A resume is the primary marketing tool in your job search. The challenge of effective resume writing is that you must be creative and provide organized and concise thoughts, while working in a clearly prescribed structure. Your ultimate goal is to develop a unique piece, outstanding for its personalized content and its visual appeal. Exceptional resume writing can be extremely challenging and require many revisions, but it is worth the effort – the payoff is attracting the attention of prospective employers. A truly effective resume achieves two goals:
- It presents a concise summary of your skills and accomplishments
- It clearly establishes a relationship between your experience and your career objective
Resume DOs and DON’Ts
- DO write your own resume. Your resume should be authentic and accurately reflect your goals and achievements; you are the best person to accomplish this task. Writing your resume also forces you to organize, analyze, and articulate your experience, a process that enhances your interviewing skills.
- DO find your thesaurus. Select specific, action verbs that convey your experience, results, etc., as clearly as possible. Choose nouns, adjectives and adverbs with the same outcome in mind.
- DO use industry-specific language. Develop your resume with professional jargon and industry “buzzwords” appropriate to the particular occupation you are seeking. Increasingly, employers are relying upon computer programs that scan resumes for keywords – don’t let your resume be passed over for failure to include keywords that demonstrate your job-related skills.
- DO ensure that your resume is error-free. Proofread your final draft and ask at least two other people to proofread it as well. Check for improper grammar, inconsistency in language or layout, spelling or punctuation errors, poor construction of the content, typos, etc. (Don’t rely solely on spell-check!)
- DON’T go wild with the design of your resume. Avoid horizontal and vertical lines, script, shading and graphics, which can bleed or blotch when copied or faxed. Pick a readable font such as Times New Roman or Helvetica (at least 10 pt) and be sure to leave enough white space at the margins. All margins should be at least 0.7”.
- DON’T rigidly follow a template. Prepare a resume that makes the most sense for where you are in your career development. Avoid word processing software templates like those found on Microsoft Word, which arrange information in an order that may not make sense for you and often include very wide margins (which limits the amount of content you can include). Whatever layout you choose should allow readers to easily scan relevant information, and key information should be on the left-hand side of the page.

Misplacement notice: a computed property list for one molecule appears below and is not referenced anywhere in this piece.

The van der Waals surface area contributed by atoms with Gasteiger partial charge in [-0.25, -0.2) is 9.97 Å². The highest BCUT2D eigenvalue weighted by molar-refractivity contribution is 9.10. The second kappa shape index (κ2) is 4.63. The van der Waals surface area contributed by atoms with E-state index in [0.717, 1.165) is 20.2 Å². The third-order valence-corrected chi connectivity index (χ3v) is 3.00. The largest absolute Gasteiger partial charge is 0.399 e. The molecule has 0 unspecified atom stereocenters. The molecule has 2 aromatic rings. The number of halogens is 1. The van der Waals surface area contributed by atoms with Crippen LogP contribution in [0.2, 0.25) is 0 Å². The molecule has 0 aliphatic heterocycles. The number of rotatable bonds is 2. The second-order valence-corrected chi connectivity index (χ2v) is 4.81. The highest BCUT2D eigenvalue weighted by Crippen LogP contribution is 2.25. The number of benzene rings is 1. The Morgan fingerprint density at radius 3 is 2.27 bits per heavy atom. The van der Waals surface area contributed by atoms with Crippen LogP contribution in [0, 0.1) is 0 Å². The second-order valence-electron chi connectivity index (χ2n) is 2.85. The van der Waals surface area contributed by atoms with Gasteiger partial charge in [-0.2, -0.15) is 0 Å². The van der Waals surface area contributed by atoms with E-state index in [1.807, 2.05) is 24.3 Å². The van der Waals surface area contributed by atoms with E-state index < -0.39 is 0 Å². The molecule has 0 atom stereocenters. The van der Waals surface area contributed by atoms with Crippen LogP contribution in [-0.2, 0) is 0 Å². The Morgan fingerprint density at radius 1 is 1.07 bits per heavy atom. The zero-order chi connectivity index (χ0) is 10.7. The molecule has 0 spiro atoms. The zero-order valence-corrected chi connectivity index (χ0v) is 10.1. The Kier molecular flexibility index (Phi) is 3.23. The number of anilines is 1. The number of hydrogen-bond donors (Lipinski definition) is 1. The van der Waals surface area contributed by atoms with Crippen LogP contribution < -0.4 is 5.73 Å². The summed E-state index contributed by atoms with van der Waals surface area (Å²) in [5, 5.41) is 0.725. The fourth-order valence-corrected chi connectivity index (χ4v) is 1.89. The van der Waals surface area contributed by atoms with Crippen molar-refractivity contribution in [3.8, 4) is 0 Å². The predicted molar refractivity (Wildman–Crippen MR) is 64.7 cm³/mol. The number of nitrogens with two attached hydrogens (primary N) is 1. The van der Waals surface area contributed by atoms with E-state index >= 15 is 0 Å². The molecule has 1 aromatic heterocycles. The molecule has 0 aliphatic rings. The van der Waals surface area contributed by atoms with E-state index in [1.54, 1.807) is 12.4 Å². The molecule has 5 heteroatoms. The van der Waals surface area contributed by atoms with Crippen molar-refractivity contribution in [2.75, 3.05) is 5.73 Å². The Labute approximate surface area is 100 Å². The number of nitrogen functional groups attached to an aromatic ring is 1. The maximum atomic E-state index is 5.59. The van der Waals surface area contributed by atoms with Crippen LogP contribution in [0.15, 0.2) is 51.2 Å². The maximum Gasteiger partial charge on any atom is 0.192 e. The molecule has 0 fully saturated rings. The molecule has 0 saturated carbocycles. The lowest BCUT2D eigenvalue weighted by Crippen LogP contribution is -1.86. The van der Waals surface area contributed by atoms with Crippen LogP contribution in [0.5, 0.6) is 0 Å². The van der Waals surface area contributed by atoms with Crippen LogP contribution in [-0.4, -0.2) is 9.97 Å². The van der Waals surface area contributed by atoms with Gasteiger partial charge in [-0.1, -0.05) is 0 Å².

- DON’T ramble on. Reviewing a resume is NOT like reading a book! The average reviewer has 30 seconds to look at your resume and will typically scan sections and bullet points. Be concise, use phrases instead of sentences and avoid paragraphs. Step back and take a look at your resume while timing yourself, paying attention to what stands out and what you missed. For recent graduates, the resume should be one page. For graduate students and those with extensive work histories, the resume can go onto a second page if necessary.
- DON’T skimp when printing your resume. Use a laser printer to create a master copy of your resume and make 50 copies on high quality bond paper (preferably white, although light beige and grey are acceptable).
Resume FormatThere are various sections to an effective resume. The sections, format and arrangement you use will depend on the resume type you select, and should be uniquely tailored to your education, background, and experience. All resumes should include a heading and education section, as well as a section describing your experience.
Items to be listed in this section include:
- Full Name
- Phone Number(s)
- Email address
- Website and or ePortfolio (if applicable
Your objective or summary is the statement of purpose for your resume, creating a frame of reference for the reader. If you are creating different resumes for different companies and industries, tailor your career objective each time. Examples of Career Objectives
- An entry-level position in marketing management in the consumer products industry
- Participation in a management training program in the banking industry, leading to a career in the loan division
- Research and development in applied biology
- A position in development with a non-profit organization that makes use of my excellent research and writing skills